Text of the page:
The reality is that if your piping has a leak or multiple leaks it can damage the foundation and framing of your home, leading to wood rot or even the growth of mold. Mold is especially dangerous as it can go on to affect air quality to the point that it may be dangerous to one’s health if undetected. Cummings Plumbing Heating and Cooling claims that one way to see if the low water pressure is caused by a clog is to use a drain cleaner. If the problem is fixed, then the low water pressure was likely caused by a clog somewhere in the pipe. However, if the drain cleaner did not fix the problem, then you may have a leak on your hand, which means it’s time to call a professional for a plumbing repair or replacement.
According to Cummings Plumbing Heating and Cooling, your house might be in need of plumbing replacement or repair if you’re experiencing discolored water. The only exceptions to this are if you are living in an area under a boil water advisory or if you rely on well water or live in a rural area. Otherwise, water discoloration, especially water that is tinted brown or dark in color, is typically a sign that your pipes are corroded. The color you’re seeing is the result of corrosion, which has led to rust that is seeping out slowly as the water flows through your pipes.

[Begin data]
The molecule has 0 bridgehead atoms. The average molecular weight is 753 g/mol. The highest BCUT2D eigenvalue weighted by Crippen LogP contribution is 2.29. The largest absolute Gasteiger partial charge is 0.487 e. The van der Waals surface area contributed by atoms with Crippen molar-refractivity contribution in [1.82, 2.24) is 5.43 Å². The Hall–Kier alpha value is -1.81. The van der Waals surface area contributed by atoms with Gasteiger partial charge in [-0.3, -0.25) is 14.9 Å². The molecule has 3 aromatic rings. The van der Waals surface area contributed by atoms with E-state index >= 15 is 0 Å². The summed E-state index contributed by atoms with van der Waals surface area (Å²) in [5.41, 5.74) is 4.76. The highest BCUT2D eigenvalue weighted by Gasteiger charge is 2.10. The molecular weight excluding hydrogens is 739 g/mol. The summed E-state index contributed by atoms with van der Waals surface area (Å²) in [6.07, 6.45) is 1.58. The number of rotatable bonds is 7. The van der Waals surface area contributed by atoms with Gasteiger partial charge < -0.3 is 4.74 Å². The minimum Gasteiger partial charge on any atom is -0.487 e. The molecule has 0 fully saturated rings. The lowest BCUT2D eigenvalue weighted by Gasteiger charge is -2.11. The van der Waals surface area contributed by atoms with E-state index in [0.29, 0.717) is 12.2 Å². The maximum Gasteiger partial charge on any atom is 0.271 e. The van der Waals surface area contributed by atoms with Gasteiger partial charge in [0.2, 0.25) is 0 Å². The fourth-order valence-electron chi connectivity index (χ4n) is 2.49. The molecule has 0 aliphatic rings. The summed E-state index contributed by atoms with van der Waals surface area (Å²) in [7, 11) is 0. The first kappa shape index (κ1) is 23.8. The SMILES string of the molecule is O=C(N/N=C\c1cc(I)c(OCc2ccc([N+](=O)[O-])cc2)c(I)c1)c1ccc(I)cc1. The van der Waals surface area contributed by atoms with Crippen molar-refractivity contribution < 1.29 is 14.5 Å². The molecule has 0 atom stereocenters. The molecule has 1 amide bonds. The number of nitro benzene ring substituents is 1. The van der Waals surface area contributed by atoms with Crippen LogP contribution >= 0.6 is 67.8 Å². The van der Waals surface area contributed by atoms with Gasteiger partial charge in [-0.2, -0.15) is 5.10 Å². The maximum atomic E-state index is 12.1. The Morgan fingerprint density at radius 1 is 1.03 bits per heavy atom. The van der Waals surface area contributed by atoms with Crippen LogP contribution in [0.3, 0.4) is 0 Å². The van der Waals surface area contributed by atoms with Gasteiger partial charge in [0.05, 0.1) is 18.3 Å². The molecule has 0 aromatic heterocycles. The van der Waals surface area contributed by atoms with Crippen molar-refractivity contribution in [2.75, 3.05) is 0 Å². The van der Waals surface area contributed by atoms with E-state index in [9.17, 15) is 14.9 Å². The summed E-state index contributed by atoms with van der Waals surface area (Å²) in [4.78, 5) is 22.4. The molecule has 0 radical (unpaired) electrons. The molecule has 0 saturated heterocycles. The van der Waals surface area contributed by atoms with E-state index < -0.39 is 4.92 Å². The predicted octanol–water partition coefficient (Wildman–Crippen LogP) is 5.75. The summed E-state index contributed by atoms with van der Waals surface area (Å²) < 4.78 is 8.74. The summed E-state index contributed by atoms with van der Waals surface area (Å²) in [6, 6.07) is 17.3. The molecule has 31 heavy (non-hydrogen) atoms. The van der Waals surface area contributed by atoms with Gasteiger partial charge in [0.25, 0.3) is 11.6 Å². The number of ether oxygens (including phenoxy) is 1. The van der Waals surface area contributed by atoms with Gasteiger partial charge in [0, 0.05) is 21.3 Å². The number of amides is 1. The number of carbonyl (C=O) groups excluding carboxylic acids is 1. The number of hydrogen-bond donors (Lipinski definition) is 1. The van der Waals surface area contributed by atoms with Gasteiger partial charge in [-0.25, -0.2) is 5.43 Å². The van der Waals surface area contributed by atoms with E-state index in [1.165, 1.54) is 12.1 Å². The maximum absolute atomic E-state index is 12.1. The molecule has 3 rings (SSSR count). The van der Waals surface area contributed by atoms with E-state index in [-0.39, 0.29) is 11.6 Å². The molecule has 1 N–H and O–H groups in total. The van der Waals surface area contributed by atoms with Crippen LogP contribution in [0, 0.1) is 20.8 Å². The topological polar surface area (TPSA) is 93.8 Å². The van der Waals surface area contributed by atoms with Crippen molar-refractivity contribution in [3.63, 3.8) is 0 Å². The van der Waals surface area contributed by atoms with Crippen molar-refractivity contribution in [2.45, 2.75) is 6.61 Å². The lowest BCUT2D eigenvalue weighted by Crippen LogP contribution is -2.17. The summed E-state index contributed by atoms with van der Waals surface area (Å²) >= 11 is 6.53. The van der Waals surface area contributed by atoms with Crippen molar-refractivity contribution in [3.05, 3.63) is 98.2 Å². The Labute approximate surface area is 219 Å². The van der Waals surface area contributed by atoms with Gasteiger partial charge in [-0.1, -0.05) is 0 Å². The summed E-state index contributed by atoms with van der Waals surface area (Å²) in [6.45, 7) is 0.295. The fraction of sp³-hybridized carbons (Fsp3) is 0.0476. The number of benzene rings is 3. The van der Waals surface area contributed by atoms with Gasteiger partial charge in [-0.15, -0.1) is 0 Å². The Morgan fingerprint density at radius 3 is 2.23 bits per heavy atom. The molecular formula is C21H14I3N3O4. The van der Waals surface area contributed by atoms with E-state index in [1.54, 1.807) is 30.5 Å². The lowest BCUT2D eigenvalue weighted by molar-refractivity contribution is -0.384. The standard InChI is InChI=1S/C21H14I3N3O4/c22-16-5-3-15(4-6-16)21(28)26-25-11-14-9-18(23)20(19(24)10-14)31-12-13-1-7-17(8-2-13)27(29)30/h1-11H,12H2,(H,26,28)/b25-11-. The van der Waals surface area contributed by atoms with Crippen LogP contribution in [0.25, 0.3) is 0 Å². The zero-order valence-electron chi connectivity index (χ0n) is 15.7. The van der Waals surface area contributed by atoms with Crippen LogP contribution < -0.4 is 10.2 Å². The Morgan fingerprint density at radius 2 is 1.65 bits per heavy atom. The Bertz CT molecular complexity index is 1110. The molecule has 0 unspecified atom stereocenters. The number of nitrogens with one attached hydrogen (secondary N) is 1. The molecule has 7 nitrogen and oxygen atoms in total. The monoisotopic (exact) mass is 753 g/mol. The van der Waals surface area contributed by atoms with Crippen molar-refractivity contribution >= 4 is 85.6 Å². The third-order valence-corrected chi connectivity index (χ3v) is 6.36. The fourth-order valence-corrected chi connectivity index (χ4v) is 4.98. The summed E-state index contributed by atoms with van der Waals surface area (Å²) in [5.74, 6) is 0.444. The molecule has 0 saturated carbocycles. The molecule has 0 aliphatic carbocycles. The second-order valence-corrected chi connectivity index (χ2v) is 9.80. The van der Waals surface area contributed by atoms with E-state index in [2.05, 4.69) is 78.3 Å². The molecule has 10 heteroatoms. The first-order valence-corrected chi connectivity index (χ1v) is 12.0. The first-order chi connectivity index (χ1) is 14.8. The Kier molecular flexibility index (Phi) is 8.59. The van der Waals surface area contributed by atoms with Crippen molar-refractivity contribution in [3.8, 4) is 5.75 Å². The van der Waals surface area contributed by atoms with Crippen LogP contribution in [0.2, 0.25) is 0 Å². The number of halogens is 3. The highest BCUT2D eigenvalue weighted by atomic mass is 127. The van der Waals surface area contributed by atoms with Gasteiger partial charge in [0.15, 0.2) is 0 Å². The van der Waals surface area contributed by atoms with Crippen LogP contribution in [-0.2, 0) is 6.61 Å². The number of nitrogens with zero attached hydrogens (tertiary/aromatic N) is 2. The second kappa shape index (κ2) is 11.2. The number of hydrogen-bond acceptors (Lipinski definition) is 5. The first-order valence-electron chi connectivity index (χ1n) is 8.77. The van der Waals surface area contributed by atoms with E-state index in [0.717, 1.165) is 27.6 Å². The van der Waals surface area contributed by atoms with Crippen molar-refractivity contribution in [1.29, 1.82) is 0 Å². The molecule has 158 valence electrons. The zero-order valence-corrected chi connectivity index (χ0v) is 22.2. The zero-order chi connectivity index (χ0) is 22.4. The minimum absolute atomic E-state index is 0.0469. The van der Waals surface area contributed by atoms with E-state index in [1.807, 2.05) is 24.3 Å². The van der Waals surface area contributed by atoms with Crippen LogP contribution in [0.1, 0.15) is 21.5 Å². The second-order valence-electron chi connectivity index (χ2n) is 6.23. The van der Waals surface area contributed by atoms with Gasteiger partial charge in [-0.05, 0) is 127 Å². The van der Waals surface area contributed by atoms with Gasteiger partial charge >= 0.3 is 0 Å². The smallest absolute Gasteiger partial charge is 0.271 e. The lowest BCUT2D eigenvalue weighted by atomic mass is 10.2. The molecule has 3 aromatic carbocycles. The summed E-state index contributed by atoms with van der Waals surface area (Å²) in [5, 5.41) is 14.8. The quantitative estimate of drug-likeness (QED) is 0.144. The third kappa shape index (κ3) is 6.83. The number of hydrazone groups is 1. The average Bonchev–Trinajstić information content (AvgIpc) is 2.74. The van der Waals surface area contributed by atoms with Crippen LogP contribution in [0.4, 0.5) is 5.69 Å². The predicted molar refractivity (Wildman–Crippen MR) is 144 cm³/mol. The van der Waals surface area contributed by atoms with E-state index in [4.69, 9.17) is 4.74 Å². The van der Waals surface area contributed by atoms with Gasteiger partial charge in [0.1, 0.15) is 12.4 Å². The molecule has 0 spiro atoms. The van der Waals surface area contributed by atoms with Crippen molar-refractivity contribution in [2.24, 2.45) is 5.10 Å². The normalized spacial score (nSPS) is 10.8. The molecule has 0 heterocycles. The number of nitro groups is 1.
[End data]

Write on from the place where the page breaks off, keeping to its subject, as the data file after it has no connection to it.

If corroded supply piping is left untreated, mineral deposits can end up clogging the pipes, which creates pressure within the piping. Eventually, this build-up of pressure will become too much and cause your pipes to burst. A burst pipe will result in much greater damage which will likely be more costly to fix than if the pipes had been replaced to begin with. That is why Cummings Plumbing Heating and Cooling of Tucson, Arizona, urges anyone who notices discolored water flowing through their faucets or down their drains to call a technician immediately. Not only can drinking such water have adverse health effects, but it is a serious sign that your plumbing system is in need of attention.
Check Exposed Pipes, Says Cummings Plumbing
Lastly, Cummings Plumbing Heating and Cooling of Tucson, Arizona, provides a helpful tip for understanding your household plumbing system. They recommend checking the exposed pipes in your home. If your house is 60 years old or older, there’s a good chance that there is exposed piping somewhere in your home. Piping often runs through the basement so they recommend checking the basement for exposed pipes first.
Once you have been able to locate the exposed pipes, you can then assess them. These exposed pipes will give you insight into the overall condition of the plumbing system in your home. When assessing the piping, look for anything out of the ordinary, such as discoloration, bumps, flaking, or dimpling. The exposed pipes will also help you deduce what material the pipes in your home are made out of, if you don’t know this information already. In addition to looking at the pipes themselves, it’s also a good idea to check around the pipes for pools of water or condensation, which could be evidence of corrosion or leaking. Moisture on the pipes doesn’t necessarily mean you need an entire plumbing replacement, but there is likely a repair that needs to be done in the way of tightening the pipes or sealing a leak.